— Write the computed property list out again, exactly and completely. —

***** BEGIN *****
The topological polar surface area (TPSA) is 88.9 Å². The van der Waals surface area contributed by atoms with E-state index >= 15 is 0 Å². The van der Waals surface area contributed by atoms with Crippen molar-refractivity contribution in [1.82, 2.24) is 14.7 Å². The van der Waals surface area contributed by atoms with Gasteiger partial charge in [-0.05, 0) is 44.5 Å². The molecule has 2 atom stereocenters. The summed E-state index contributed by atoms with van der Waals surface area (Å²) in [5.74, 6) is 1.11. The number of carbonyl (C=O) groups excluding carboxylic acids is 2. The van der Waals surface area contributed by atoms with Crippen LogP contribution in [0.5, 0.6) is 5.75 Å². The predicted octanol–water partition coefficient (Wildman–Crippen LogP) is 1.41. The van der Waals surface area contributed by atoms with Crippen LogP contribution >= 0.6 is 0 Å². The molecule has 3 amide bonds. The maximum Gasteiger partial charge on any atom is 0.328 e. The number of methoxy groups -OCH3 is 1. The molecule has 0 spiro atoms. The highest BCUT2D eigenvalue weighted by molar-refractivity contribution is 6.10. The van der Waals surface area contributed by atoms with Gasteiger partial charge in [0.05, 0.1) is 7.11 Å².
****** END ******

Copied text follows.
The topological polar surface area (TPSA) is 88.9 Å². The van der Waals surface area contributed by atoms with E-state index >= 15 is 0 Å². The van der Waals surface area contributed by atoms with Crippen molar-refractivity contribution in [1.82, 2.24) is 14.7 Å². The van der Waals surface area contributed by atoms with Gasteiger partial charge in [-0.05, 0) is 44.5 Å². The molecule has 2 atom stereocenters. The summed E-state index contributed by atoms with van der Waals surface area (Å²) in [5.74, 6) is 1.11. The number of carbonyl (C=O) groups excluding carboxylic acids is 2. The van der Waals surface area contributed by atoms with Crippen LogP contribution in [0.5, 0.6) is 5.75 Å². The predicted octanol–water partition coefficient (Wildman–Crippen LogP) is 1.41. The van der Waals surface area contributed by atoms with Crippen LogP contribution >= 0.6 is 0 Å². The molecule has 3 amide bonds. The maximum Gasteiger partial charge on any atom is 0.328 e. The number of methoxy groups -OCH3 is 1. The molecule has 0 spiro atoms. The highest BCUT2D eigenvalue weighted by molar-refractivity contribution is 6.10. The van der Waals surface area contributed by atoms with Gasteiger partial charge in [0.05, 0.1) is 7.11 Å².